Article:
Invention Convention Paying Dividends In Manchester
The Connecticut Invention Convention has been around since the 1983-84 school year, making it the nation’s “oldest continuously operating children’s invention competition.”
Manchester will have its town-wide event on Saturday, April 23 -- with 10 students scheduled to advance to a regional event at UConn the following Saturday.
In a sense, though, Manchester’s K-8 students are already winners. That’s because they have benefited from extra resources and support provided this year by the state organizers, who have piloted a program here emphasizing how to highlight “energy” in students’ learning while also enhancing their critical thinking skills through invention, innovation and entrepreneurship.
Helen Charov, the executive director of the CIC, said her organization chose Manchester as a piloting partner because of the “interest and expertise” of Santosha Oliver, the district’s director of teaching and learning for Science, Technology, Engineering, Art and Mathematics
“We had been working with some grant funding potentially earmarked for this kind of pilot and we were glad to find eager partners with Manchester Schools,” Charov said.
Jake Mendelssohn, the CIC’s outreach director, concurred, saying they approached Manchester because of the size of the district and the diversity within.
“They also have a very innovative administration which is fully committed to the new STEM direction,” he said, “and an enthusiastic cadre of educational teaching professionals who are always working to bring the latest pedagogical techniques into their classrooms.”
Some of the support Manchester has received has come via professional development -- including a session at Highland Park last week that was part of what’s called the “Manchester Energy Education Lesson Development Workshops.”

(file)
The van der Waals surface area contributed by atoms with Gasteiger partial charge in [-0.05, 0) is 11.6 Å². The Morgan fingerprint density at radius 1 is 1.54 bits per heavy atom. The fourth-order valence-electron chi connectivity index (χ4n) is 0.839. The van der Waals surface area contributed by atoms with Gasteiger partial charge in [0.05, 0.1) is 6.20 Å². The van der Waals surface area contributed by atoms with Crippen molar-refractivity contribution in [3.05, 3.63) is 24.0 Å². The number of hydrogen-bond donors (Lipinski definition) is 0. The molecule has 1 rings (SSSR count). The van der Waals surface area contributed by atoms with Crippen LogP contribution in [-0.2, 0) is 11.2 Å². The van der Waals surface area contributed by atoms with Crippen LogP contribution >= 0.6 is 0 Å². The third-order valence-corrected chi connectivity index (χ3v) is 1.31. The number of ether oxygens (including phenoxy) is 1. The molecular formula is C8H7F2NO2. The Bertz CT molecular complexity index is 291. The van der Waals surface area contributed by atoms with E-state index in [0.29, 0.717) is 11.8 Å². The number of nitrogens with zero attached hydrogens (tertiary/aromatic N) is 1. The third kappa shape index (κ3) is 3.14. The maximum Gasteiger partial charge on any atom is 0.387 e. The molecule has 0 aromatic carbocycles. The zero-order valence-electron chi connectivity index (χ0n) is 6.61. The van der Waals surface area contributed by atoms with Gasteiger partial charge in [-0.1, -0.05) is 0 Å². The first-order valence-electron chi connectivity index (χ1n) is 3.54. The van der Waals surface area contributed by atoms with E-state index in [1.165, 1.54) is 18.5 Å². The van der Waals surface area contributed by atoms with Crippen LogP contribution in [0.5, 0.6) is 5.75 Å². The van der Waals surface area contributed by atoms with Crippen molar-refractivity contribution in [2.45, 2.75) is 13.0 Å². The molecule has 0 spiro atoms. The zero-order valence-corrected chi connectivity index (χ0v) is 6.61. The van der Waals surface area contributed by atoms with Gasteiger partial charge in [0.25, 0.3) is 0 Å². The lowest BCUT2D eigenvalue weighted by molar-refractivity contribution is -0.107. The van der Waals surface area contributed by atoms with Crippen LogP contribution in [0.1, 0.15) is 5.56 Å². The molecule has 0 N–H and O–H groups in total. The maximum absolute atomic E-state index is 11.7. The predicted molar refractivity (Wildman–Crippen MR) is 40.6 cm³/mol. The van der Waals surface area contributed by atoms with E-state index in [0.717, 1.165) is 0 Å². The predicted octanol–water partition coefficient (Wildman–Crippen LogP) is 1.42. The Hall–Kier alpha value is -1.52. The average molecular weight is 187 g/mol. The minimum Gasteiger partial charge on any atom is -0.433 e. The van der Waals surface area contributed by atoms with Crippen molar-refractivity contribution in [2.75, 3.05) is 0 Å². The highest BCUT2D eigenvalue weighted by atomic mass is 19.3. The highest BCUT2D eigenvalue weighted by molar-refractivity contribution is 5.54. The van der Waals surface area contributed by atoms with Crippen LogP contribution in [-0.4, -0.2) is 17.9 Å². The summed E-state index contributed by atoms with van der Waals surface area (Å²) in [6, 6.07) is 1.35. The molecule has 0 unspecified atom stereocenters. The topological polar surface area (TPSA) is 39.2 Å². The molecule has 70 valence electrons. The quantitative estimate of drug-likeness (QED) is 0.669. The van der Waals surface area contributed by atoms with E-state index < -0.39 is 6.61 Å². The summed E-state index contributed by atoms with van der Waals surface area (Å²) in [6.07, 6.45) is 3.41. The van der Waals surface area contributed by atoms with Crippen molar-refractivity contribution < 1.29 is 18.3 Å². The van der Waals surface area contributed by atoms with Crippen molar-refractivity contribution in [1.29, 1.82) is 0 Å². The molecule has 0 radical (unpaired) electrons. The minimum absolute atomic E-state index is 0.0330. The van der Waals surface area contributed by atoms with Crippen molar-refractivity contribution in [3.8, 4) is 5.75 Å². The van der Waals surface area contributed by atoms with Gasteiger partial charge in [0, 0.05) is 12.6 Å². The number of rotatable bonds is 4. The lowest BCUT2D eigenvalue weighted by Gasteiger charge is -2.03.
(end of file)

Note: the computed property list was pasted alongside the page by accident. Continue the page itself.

According to Mendelssohn, the STEM Specialists from the nine elementary schools have been developing new lessons and activities focused on the theme of energy -- what it is, how it used and how it can be conserved.
At Tuesday’s session, the teachers demonstrated and explained what they had created to their co-workers, for feedback, suggestions and advice about how to improve and enhance the lessons.
“We also had a wide-ranging discussion of how to bring various important energy related concepts to a wide range of grade levels,” he said.
The session was videotaped so that CIC might share it with educators throughout the state and beyond.
The Invention Convention itself has been an effective way to introduce students and their parents to subjects including civil, mechanical and chemical engineering, and has helped students discover engineering and science as viable career options. More than 240 schools throughout the state take part every year, with 1200 inventors (from about 17,000 students) qualifying for the finals event in Storrs.
The competition is exciting and garners attention, but is just one dimension of work Manchester is doing in this arena. For example, at the high school there is now a STEM-D Academy, where students focus on science, technology, engineering, mathematics and design. There is also a new Health and Science lab at the high school which includes Biomedical Engineering, Dentistry, Emergency Medical Technician, Medical Imaging, Nursing, Sports Medicine, Therapeutic Services and Veterinary Medicine.
“We are committed to providing academically rich and personalized learning opportunities during and beyond the traditional school day to prepare our students for the 21st century,” Dr. Oliver said, adding that events like the Invention Convention (which is being held along with a town-wide science fair) provide “a unique opportunity for students in Kindergarten through grade 8 to think creatively and critically, experiment, solve problems, and celebrate ‘failures’ and redesign as part of this authentic project-based learning experience.”